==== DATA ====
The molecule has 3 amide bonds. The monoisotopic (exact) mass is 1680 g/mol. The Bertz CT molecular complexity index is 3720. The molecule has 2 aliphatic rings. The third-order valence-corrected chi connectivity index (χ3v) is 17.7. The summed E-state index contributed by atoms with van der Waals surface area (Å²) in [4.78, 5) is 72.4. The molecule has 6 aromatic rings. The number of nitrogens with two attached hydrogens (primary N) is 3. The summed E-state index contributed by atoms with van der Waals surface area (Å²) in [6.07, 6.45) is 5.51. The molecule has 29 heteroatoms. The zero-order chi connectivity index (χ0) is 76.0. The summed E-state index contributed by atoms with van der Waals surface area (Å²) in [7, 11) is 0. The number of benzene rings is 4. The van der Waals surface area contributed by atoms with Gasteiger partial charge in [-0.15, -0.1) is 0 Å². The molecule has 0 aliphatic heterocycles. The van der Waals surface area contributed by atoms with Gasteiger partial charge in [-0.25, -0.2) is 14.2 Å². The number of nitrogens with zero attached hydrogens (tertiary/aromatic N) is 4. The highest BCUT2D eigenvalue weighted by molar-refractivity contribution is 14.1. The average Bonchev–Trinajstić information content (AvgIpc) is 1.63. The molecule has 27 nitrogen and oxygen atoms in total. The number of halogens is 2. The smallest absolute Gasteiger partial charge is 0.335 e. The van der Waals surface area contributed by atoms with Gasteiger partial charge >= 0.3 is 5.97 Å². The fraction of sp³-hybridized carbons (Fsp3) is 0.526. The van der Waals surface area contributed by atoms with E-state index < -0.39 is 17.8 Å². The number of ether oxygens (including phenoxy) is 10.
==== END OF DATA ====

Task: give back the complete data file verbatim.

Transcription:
The molecule has 3 amide bonds. The monoisotopic (exact) mass is 1680 g/mol. The Bertz CT molecular complexity index is 3720. The molecule has 2 aliphatic rings. The third-order valence-corrected chi connectivity index (χ3v) is 17.7. The summed E-state index contributed by atoms with van der Waals surface area (Å²) in [4.78, 5) is 72.4. The molecule has 6 aromatic rings. The number of nitrogens with two attached hydrogens (primary N) is 3. The summed E-state index contributed by atoms with van der Waals surface area (Å²) in [6.07, 6.45) is 5.51. The molecule has 29 heteroatoms. The zero-order chi connectivity index (χ0) is 76.0. The summed E-state index contributed by atoms with van der Waals surface area (Å²) in [7, 11) is 0. The number of benzene rings is 4. The van der Waals surface area contributed by atoms with Gasteiger partial charge in [-0.15, -0.1) is 0 Å². The molecule has 0 aliphatic heterocycles. The van der Waals surface area contributed by atoms with Gasteiger partial charge in [-0.25, -0.2) is 14.2 Å². The number of nitrogens with zero attached hydrogens (tertiary/aromatic N) is 4. The highest BCUT2D eigenvalue weighted by molar-refractivity contribution is 14.1. The average Bonchev–Trinajstić information content (AvgIpc) is 1.63. The molecule has 27 nitrogen and oxygen atoms in total. The number of halogens is 2. The smallest absolute Gasteiger partial charge is 0.335 e. The van der Waals surface area contributed by atoms with Gasteiger partial charge >= 0.3 is 5.97 Å². The fraction of sp³-hybridized carbons (Fsp3) is 0.526. The van der Waals surface area contributed by atoms with E-state index < -0.39 is 17.8 Å². The number of ether oxygens (including phenoxy) is 10.